Gianluigi Buffon hopes to exorcise the demons of two painful Champions League final defeats with Juventus by finally winning the competition for the first time in his illustrious career.
The veteran goalkeeper played a key role in Juve's 2-0 semi-final first-leg win in Monaco, making five saves as Gonzalo Higuain struck twice at the other end, with a meeting against Real Madrid in the decider now seemingly inevitable.
The Bianconeri set a club record by recording their sixth successive clean sheet in the Champions League with that victory and Buffon is keen to make up for the disappointment of losing finals to AC Milan in 2003 and Barcelona two years ago.
"There's definitely a desire to make up for losing the  final in Berlin, but I also have to make amends for Manchester in 2003, so going back through the years my motivation is a lot deeper," Buffon told UEFA.com.
"In 2015, we lost it at a moment when Barcelona were on the ropes. We let in a goal almost on the counter-attack: [Lionel] Messi hammered a shot on goal, I diverted it and [Luis] Suarez scored.
"Losing on penalties in 2003 was very painful, but since I was only 25, I was fairly calm because I was convinced I'd win many more. That's the exuberance of youth.
"I was so close to winning it on that occasion; they missed three penalties in that final - I saved two of them. Strange things happen. It wasn't meant to be and we weren't good enough. In sport and life, those who deserve it more probably end up getting their rewards.
"After the return leg [in the quarter-finals] against Barcelona this season I was very happy, of course, but I did not celebrate too much, because I know that after a certain point you either win the trophy or get disappointed. And since I have been disappointed so many times, I want to get the victory before allowing myself to celebrate.
"It would mean a lot for me. It would be the greatest joy of my career, together with the  World Cup, because it would almost be a reward - the end of a very difficult road paved by bravery, stubbornness and hard work.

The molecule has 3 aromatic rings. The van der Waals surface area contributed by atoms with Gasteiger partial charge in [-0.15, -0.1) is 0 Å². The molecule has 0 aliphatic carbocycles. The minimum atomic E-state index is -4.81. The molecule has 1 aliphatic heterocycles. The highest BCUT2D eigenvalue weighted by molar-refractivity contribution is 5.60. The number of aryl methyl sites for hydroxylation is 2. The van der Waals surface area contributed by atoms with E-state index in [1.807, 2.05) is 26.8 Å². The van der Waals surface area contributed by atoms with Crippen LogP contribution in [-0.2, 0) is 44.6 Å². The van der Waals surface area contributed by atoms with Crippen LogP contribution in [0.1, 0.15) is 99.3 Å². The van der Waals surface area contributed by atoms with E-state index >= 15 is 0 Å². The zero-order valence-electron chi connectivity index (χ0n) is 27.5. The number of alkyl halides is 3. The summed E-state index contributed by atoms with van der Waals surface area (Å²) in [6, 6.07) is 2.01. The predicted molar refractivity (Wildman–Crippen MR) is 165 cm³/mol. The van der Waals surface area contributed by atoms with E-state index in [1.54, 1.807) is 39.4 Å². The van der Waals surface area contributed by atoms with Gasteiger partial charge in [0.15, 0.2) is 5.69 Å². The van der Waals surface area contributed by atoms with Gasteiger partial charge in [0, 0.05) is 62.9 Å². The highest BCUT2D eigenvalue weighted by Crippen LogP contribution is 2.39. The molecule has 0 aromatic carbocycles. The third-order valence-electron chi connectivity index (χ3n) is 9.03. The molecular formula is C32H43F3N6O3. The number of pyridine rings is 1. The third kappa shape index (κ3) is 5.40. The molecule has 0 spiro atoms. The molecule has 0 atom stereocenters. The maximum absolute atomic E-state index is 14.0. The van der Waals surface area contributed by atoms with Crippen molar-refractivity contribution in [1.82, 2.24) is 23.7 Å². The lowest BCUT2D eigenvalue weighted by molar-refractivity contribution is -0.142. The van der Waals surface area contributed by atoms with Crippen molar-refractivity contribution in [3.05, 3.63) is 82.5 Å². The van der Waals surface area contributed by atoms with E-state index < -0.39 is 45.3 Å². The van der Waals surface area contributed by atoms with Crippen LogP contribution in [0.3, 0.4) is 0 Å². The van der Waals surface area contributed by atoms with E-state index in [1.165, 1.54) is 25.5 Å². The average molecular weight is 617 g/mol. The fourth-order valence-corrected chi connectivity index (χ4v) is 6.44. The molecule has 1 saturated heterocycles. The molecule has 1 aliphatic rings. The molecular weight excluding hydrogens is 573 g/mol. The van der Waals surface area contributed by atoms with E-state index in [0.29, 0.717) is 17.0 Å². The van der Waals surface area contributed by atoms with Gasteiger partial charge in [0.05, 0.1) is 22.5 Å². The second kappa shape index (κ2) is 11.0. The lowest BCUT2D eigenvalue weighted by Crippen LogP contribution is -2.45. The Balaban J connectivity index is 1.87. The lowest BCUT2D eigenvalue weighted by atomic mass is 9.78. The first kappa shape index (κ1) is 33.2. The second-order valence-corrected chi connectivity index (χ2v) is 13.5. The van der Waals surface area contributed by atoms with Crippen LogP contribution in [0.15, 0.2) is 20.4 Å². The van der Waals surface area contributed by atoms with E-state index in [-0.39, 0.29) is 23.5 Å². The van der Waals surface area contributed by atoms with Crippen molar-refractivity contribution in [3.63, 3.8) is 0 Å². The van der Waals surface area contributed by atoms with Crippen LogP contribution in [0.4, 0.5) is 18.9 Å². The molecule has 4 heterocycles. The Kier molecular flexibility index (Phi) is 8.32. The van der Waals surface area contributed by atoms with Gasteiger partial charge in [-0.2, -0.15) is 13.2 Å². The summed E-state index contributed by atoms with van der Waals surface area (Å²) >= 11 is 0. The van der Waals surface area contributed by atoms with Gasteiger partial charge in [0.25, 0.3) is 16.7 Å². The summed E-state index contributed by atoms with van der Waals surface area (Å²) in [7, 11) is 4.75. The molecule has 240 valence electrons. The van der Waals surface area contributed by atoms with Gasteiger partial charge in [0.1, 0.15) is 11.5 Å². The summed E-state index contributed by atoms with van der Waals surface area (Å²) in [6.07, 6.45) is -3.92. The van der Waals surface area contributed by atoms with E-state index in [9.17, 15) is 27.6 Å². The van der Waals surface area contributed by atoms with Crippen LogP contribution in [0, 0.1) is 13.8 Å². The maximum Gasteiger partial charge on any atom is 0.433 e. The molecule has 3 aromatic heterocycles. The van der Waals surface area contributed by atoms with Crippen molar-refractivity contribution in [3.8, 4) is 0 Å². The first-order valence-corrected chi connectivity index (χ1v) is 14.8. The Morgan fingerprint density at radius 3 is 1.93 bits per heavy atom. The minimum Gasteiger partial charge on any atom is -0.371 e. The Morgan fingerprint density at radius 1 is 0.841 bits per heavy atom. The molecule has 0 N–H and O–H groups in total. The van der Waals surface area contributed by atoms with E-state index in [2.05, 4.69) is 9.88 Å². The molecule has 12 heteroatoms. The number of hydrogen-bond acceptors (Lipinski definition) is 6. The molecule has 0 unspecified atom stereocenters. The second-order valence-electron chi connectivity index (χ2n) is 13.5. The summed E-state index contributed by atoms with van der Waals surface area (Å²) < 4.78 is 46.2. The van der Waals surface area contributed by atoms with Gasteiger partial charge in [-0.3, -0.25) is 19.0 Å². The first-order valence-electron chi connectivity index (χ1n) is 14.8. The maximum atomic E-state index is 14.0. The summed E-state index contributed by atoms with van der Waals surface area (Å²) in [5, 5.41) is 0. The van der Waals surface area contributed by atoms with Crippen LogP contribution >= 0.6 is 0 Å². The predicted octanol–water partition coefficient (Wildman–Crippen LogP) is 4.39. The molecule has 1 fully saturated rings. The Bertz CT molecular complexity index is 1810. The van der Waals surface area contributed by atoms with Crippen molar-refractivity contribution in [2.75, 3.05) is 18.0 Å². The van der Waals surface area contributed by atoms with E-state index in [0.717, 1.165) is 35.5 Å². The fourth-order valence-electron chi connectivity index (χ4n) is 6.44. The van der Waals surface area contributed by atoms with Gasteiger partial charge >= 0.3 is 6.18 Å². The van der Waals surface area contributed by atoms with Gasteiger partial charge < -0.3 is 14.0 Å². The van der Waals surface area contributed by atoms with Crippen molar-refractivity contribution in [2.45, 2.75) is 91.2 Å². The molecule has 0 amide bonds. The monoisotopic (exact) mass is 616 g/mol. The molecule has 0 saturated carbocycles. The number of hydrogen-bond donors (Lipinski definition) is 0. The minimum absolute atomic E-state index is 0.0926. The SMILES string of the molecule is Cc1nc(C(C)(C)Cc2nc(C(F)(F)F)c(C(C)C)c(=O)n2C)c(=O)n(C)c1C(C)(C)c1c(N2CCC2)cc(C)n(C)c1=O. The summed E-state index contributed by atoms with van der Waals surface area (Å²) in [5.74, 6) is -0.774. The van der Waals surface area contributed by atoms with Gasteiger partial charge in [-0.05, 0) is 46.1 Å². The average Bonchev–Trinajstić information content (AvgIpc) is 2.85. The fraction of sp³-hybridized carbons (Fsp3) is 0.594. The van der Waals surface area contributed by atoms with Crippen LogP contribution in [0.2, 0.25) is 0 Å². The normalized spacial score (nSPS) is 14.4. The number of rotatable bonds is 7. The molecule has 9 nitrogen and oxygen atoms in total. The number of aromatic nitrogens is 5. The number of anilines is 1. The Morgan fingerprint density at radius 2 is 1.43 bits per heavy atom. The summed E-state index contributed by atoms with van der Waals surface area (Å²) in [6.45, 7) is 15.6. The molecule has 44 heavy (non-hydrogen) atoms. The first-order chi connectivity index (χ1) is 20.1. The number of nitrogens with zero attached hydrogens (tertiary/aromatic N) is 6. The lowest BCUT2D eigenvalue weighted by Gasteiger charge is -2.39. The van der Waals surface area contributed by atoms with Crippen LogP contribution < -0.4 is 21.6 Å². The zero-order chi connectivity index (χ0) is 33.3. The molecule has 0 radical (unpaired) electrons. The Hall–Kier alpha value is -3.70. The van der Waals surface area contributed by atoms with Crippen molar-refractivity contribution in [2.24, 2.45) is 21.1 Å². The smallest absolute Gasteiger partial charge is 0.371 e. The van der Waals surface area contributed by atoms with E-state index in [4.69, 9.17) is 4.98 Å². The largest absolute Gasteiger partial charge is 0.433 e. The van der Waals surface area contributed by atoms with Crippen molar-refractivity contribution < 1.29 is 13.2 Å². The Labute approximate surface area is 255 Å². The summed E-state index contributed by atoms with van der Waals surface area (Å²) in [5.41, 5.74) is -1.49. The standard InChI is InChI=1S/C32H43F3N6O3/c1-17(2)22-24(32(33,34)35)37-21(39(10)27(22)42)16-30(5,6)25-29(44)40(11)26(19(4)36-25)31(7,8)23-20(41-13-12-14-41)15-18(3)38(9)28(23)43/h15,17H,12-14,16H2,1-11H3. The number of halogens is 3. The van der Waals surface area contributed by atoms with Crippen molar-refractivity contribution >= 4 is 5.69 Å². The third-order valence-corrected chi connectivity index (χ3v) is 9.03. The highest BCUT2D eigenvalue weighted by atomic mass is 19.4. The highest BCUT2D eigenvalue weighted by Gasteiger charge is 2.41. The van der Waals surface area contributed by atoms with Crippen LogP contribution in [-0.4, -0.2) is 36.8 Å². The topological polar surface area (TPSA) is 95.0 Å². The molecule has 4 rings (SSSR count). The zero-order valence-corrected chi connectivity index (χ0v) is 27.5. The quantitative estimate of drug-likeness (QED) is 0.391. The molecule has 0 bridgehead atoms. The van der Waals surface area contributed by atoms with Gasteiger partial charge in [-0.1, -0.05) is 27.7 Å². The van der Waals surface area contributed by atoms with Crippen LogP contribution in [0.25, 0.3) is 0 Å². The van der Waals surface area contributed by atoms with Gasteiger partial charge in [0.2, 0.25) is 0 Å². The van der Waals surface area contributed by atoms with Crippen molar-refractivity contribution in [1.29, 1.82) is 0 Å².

"I have always wanted to win it and I have always been convinced that I can do it together with my team, the fans, my colleagues. That would be great."
At the age of 39 Buffon is coming towards the end of his career, but the Italy international is enjoying testing himself against the next generation, including Monaco's brilliant teenage striker Kylian Mbappe, who is 21 years his junior.
"Mbappe was born in December 1998 - I had already played at the World Cup in France by then," added Buffon, who is expected to make his 150th UEFA competition appearance in Juve's semi-final second leg against Monaco on Tuesday.
"That's the nice thing about having such a long career: meeting kids who weren't even born when you already had a chunk of your career under your belt.
"I was thinking the other day that I've managed to span almost three generations. When I started playing, you still had guys born in the end of the 1950s and the 1960s – and I'll finish with guys born in the 2000s. It's a huge span of time.
"It's nice knowing that I'm playing with the future Messis, Cristiano Ronaldos and Neymars, because in 10 years, after I have been retired for a while, they will be confirmed superstars and I'll remember facing them at the dawn of their careers."